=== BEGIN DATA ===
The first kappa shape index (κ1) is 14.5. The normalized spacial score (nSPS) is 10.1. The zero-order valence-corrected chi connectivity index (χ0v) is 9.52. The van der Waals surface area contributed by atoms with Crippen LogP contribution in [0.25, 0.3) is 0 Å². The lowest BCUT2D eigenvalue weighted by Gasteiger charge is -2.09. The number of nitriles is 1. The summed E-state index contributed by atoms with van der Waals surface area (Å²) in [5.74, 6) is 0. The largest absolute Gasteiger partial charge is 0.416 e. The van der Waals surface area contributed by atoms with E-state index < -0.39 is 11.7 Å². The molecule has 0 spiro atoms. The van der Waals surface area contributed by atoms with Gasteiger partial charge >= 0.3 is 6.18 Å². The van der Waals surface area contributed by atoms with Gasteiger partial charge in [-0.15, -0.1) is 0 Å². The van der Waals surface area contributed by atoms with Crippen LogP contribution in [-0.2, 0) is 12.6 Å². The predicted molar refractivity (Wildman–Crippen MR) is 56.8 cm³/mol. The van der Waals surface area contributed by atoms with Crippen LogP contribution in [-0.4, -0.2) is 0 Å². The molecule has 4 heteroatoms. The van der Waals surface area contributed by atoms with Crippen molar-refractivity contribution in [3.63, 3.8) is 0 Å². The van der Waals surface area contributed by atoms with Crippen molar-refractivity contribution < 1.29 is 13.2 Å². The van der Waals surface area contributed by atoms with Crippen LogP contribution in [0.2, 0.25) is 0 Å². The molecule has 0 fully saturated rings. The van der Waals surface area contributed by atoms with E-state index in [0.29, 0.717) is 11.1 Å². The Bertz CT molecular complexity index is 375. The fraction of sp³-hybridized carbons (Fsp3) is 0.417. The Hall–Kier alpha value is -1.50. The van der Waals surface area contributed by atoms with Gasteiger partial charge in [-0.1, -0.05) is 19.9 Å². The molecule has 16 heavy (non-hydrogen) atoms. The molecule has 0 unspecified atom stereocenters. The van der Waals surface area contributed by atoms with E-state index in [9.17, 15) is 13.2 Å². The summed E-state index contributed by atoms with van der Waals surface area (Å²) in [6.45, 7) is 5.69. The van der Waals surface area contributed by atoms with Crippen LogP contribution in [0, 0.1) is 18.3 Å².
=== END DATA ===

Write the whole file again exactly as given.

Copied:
The first kappa shape index (κ1) is 14.5. The normalized spacial score (nSPS) is 10.1. The zero-order valence-corrected chi connectivity index (χ0v) is 9.52. The van der Waals surface area contributed by atoms with Crippen LogP contribution in [0.25, 0.3) is 0 Å². The lowest BCUT2D eigenvalue weighted by Gasteiger charge is -2.09. The number of nitriles is 1. The summed E-state index contributed by atoms with van der Waals surface area (Å²) in [5.74, 6) is 0. The largest absolute Gasteiger partial charge is 0.416 e. The van der Waals surface area contributed by atoms with E-state index < -0.39 is 11.7 Å². The molecule has 0 spiro atoms. The van der Waals surface area contributed by atoms with Gasteiger partial charge >= 0.3 is 6.18 Å². The van der Waals surface area contributed by atoms with Gasteiger partial charge in [-0.15, -0.1) is 0 Å². The van der Waals surface area contributed by atoms with Crippen LogP contribution in [-0.2, 0) is 12.6 Å². The predicted molar refractivity (Wildman–Crippen MR) is 56.8 cm³/mol. The van der Waals surface area contributed by atoms with Crippen LogP contribution in [-0.4, -0.2) is 0 Å². The molecule has 4 heteroatoms. The van der Waals surface area contributed by atoms with Crippen molar-refractivity contribution in [3.63, 3.8) is 0 Å². The van der Waals surface area contributed by atoms with Crippen molar-refractivity contribution < 1.29 is 13.2 Å². The van der Waals surface area contributed by atoms with Crippen LogP contribution in [0.2, 0.25) is 0 Å². The molecule has 0 fully saturated rings. The van der Waals surface area contributed by atoms with E-state index in [0.29, 0.717) is 11.1 Å². The Bertz CT molecular complexity index is 375. The fraction of sp³-hybridized carbons (Fsp3) is 0.417. The Hall–Kier alpha value is -1.50. The van der Waals surface area contributed by atoms with Gasteiger partial charge in [-0.1, -0.05) is 19.9 Å². The molecule has 16 heavy (non-hydrogen) atoms. The molecule has 0 unspecified atom stereocenters. The van der Waals surface area contributed by atoms with E-state index in [9.17, 15) is 13.2 Å². The summed E-state index contributed by atoms with van der Waals surface area (Å²) in [6.45, 7) is 5.69. The van der Waals surface area contributed by atoms with Crippen LogP contribution in [0, 0.1) is 18.3 Å².